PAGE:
X-ray microscopy enables high spatial resolutions, high penetration depths and characterization of a broad range of materials. Calculations show that nanometer range resolution is achievable in the hard X-ray regime by using Fresnel zone plates (FZPs) if certain conditions are satisfied. However, this requires, among other things, aspect ratios of several thousands. The multilayer (ML) type FZPs, having virtually unlimited aspect ratios, are strong candidates to achieve single nanometer resolutions. Our research is focused on the fabrication of ML-FZPs which encompasses deposition of multilayers over a glass fiber via the atomic layer deposition (ALD), which is subsequently sliced in the optimum thickness for the X-ray energy by a focused ion beam (FIB). We recently achieved aberration free imaging by resolving 21 nm features with an efficiency of up to 12.5 %, the highest imaging resolution achieved by an ML-FZP. We also showed efficient focusing of 7.9 keV X-rays down to 30 nm focal spot size (FWHM). For resolutions below ~10 nm, efficiencies would decrease significantly due to wave coupling effects. To compensate this effect high efficiency, low stress materials have to be researched, as lower intrinsic stresses will allow fabrication of larger FZPs with higher number of zones, leading to high light intensity at the focus. As a first step we fabricated an ML-FZP with a diameter of 62 μm, an outermost zone width of 12 nm and 452 active zones. Further strategies for fabrication of high resolution high efficiency multilayer FZPs will also be discussed.
Kinoform lenses are focusing optics with a 100 % theoretical focusing efficiency. Up to date, the actual continuous 3D surface relief profiles of X-ray kinoform lenses could only be approximately fabricated. Now, we have come up with an effective ion beam lithography fabrication strategy producing first-ever imaging-quality circularly symmetric kinoform lenses which demonstrated reasonably high focusing efficiencies. Here, we will discuss the potential of the fabrication method and the utility of kinoform lenses enabled by it. Special emphases will be placed on materials development including selection and design, efficiency considerations for various energies and possible applications.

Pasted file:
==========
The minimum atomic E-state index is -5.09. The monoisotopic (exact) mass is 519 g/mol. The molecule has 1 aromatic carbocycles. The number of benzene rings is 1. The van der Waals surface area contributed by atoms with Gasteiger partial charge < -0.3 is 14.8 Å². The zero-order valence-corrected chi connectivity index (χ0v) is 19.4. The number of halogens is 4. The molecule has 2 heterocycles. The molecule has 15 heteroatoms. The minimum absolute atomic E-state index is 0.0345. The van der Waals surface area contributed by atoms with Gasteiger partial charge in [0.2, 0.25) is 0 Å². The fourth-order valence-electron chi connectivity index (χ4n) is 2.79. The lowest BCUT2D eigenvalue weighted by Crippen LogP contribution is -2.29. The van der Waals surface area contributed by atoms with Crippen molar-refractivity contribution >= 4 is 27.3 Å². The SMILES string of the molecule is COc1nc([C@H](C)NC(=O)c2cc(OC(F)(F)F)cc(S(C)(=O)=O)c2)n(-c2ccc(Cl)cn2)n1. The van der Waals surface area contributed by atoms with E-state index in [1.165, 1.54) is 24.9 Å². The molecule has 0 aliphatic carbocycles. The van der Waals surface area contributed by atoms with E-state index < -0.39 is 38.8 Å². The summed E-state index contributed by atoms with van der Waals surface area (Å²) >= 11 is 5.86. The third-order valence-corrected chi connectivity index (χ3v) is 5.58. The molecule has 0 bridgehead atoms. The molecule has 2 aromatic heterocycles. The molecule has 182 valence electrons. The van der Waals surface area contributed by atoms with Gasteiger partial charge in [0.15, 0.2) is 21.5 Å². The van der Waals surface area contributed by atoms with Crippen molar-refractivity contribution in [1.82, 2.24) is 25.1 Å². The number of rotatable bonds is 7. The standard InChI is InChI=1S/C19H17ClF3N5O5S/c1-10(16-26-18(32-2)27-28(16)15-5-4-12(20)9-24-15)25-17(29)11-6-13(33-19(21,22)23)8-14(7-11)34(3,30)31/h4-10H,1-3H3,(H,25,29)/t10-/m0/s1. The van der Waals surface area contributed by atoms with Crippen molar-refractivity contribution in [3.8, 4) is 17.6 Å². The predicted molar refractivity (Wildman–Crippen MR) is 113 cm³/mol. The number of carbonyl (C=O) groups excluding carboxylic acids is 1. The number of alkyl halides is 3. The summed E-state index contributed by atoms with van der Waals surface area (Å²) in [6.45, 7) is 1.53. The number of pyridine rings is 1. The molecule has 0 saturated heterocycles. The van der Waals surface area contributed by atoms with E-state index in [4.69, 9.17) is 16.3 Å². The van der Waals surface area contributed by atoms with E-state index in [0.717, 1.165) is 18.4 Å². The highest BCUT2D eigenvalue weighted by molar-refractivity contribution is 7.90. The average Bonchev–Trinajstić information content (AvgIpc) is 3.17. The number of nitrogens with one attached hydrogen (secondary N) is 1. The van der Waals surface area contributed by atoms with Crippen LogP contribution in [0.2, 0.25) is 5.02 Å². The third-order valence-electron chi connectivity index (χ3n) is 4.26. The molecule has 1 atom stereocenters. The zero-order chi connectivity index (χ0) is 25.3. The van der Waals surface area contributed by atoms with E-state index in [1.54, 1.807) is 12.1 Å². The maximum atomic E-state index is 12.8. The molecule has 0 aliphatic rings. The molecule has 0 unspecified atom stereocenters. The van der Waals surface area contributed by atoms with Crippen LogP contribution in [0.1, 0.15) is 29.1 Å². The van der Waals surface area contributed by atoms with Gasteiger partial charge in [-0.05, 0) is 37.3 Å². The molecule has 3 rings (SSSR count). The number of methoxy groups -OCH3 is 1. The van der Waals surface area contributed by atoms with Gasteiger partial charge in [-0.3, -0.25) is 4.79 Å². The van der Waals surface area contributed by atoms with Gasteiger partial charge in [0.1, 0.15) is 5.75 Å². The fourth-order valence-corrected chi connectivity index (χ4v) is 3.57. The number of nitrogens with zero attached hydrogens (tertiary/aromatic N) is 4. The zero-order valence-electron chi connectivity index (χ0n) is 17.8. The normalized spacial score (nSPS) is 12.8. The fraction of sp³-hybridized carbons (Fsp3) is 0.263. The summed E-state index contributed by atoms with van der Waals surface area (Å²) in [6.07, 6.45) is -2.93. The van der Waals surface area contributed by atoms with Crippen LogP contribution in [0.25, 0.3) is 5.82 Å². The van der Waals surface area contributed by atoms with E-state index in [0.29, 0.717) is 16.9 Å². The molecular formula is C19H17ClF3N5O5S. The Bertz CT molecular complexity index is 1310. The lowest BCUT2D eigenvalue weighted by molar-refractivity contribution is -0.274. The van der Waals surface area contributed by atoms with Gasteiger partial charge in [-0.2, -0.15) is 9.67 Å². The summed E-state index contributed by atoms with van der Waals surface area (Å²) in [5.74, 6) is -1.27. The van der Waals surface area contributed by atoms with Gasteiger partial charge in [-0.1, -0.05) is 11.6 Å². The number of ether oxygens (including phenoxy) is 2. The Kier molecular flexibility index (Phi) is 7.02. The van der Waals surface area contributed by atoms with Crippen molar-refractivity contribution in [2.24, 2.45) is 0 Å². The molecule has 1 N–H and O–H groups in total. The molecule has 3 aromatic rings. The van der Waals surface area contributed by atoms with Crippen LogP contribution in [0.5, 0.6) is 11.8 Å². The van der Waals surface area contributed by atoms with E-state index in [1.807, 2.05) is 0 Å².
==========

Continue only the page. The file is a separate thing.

The ultimate goal of our research is to develop novel fabrication methods for high efficiency and high resolution X-ray optics. To this end, we have been pursuing the fabrication of several innovative diffractive/refractive optics designs. One such optic is the multilayer type Fresnel zone plate (ML-FZP). Our fabrication process relies on the atomic layer deposition (ALD) of two materials on a smooth glass fiber followed by a focused ion beam (FIB) based slicing and polishing. The ALD process allows much smaller outermost zone widths than the standard electron beam lithography based FZPs, meaning FZPs with potentially higher resolutions. Moreover, by depositing the multilayer on a cm long glass-fiber FZPs with very high optical thicknesses can be fabricated that can efficiently focus harder X-rays as well. A 21 nm half-pitch resolution was achieved using the ML-FZPs. Another optic we have been working on is the kinoform lens, which is a refractive/diffractive optic with a 100 % theoretical focusing efficiency. Their fabrication is usually realized by using approximate models which limit their success. Recently the fabrication of real kinoform lenses has been successfully realized in our lab via gray-scale direct-write ion beam lithography without any approximations. The lenses have been tested in the soft X-ray range achieving up to ~90 % of the calculated efficiency which indicates outstanding replication of the designed profile. Here we give an overview of our research and discuss the future challenges and opportunities for these optics.